Please use this identifier to cite or link to this item: http://dx.doi.org/10.23668/psycharchives.2200
Title: Mere Civility, or Genuine Forgiveness? Prosocial Consequences of Belief in Free Will
Authors: Carmody, Patrick C.
Gordon, Kristi C.
Issue Date: 19-Dec-2014
Publisher: PsychOpen
Abstract: Recent empirical findings suggest that greater belief in free will predicts positive behavioral outcomes, such as lowered aggression, decreased cheating, bettered work performance, and improved learning. To expand on this research, the current investigation re-examines the link between stronger belief in free will and pro-social behavior in the context of transgressions in interpersonal relationships. Taking into account that one’s philosophical beliefs can fluctuate in strength and across time, we conducted a daily diary survey of 85 undergraduates who reported interpersonal offenses for 14 days. Data were analyzed with a multi-level approach. We found that believing more strongly in free will was associated with greater decisional forgiveness, but was unrelated to emotional forgiveness. Higher levels of belief in scientific determinism, on the other hand, were related to greater emotional forgiveness. These relationships were not mediated by relationship attributions.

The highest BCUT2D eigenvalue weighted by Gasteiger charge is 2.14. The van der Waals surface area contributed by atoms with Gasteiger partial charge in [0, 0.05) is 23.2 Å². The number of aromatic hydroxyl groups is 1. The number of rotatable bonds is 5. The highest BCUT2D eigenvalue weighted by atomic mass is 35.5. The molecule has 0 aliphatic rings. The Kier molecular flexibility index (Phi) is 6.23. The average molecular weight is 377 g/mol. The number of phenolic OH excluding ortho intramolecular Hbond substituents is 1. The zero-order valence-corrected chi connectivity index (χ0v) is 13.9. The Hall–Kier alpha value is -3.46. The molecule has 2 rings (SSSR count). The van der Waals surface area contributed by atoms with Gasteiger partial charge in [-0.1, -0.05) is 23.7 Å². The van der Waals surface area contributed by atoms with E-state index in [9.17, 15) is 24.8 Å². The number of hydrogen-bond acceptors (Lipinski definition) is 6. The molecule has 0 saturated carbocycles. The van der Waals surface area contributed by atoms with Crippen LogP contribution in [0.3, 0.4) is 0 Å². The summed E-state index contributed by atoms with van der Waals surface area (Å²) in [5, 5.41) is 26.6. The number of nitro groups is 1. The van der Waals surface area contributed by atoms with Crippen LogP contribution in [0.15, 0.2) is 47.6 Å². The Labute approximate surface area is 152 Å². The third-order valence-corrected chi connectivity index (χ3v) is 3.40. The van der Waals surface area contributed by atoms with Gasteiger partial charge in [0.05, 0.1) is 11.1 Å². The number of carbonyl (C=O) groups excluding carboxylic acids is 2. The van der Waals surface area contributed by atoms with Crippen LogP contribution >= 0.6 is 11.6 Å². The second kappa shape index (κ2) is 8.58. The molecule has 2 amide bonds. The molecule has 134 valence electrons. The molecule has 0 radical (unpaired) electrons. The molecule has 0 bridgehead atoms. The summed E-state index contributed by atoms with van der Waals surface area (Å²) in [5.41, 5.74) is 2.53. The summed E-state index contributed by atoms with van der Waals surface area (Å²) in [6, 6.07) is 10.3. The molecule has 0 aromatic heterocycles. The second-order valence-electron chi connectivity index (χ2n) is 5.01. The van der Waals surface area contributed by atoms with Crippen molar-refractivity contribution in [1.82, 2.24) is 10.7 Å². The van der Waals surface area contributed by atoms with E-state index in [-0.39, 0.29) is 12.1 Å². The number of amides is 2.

URI: https://hdl.handle.net/20.500.12034/1834
http://dx.doi.org/10.23668/psycharchives.2200
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